Will sport ever be clean?

January 19, 2009

Church of England ministers have opposed what they call the “pragmatic” approach taken by some authorities to sex and sport, which ignores the sometimes prevalent link with human trafficking.

The emergence of the “mega-brothel”, facilitated by some German cities during the 2006 football World Cup to meet the demands¬†of the estimated three million fans at the tournament,¬†horrified the dioceses of Winchester and Newcastle.

Signs of the same thing happening at the South Africa football World Cup in 2010 prompted the dioceses to table a motion at next month’s General Synod calling on the British government to prevent such a thing happening at the London Olympics 2012.

Tens of thousands of extra prostitutes were bussed into Germany, many of whom were likely to have been trafficked, the ministers said.

Studies suggested that prostitution levels may have in fact decreased during the World Cup.

But Christians reject human trafficking and forced prostitution because “any kind of slavery is wrong”, and because to trade in human life is a “deliberate affront to God’s valuing of human beings”.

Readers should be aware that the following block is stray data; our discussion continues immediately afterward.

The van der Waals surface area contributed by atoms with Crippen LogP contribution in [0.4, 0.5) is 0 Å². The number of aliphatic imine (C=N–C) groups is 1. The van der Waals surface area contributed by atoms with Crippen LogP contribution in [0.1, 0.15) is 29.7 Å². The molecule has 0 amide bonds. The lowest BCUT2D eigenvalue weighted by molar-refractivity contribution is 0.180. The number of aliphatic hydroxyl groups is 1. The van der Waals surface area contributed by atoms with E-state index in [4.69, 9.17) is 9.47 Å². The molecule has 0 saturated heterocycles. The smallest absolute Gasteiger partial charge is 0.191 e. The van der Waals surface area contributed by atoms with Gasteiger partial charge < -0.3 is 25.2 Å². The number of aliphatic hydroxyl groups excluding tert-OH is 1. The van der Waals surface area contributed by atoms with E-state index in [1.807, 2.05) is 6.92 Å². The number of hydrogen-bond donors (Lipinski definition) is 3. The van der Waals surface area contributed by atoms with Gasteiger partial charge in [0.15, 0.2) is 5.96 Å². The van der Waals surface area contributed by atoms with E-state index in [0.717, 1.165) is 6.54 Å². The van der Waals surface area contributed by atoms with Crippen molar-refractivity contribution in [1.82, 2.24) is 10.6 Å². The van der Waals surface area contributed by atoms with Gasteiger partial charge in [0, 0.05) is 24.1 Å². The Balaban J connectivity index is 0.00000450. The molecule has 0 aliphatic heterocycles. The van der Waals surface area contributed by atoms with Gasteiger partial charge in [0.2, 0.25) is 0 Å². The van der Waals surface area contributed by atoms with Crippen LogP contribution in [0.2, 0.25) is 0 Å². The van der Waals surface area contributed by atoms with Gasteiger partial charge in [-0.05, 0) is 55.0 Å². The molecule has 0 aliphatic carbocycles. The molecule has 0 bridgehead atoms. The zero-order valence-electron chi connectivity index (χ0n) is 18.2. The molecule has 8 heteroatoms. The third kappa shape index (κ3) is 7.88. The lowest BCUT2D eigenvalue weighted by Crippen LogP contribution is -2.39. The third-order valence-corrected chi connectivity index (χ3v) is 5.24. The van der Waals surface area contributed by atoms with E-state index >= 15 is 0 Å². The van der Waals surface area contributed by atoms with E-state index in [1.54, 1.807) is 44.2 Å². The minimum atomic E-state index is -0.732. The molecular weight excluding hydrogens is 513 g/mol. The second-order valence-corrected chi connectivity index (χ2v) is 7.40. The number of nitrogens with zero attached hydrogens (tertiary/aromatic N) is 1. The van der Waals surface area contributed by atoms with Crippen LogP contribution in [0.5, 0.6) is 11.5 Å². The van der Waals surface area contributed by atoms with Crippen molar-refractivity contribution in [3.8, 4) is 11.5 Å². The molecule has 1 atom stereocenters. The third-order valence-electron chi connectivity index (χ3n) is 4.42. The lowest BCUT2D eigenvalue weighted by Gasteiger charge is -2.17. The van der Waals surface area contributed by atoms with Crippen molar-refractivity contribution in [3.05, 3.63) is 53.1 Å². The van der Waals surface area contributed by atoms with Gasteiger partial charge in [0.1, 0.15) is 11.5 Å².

“All that forces a person into a less than whole existence is to be resisted since they are prevented from flourishing in the image of God who created them and us,” the motion says.

The English church ministers are not the only ones to warn about sex trafficking and sport. During the Euro 2008 football tournament campaigners presented a graphic 60-second advert which was shown on television, at Switzerland’s four Euro 2008 stadiums and at public fan zones warning about the sale of young women in that country.

Should the London Olympics adopt the same policy? Or is sport and sex inevitable?

Will sport ever be clean?

One comment

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This is the kind of misrepresentation we have got accustomed to from Reuters, which really ought to know better than to allow its name to be hijacked in this way.

Prostitution has got nothing to do with sport. The prostitutes, both independent and “managed”, congregate at any large event which lasts for a number of days to take advantage of the rich pickings available from the large number of men who are away from their homes and families. This applies to political conventions, pop concerts and any other large gatherings in addition to sporting events.

To use this well-known fact of commercial life as an excuse to pose the question “Will sport ever be clean?” is irresponsible nonsense.

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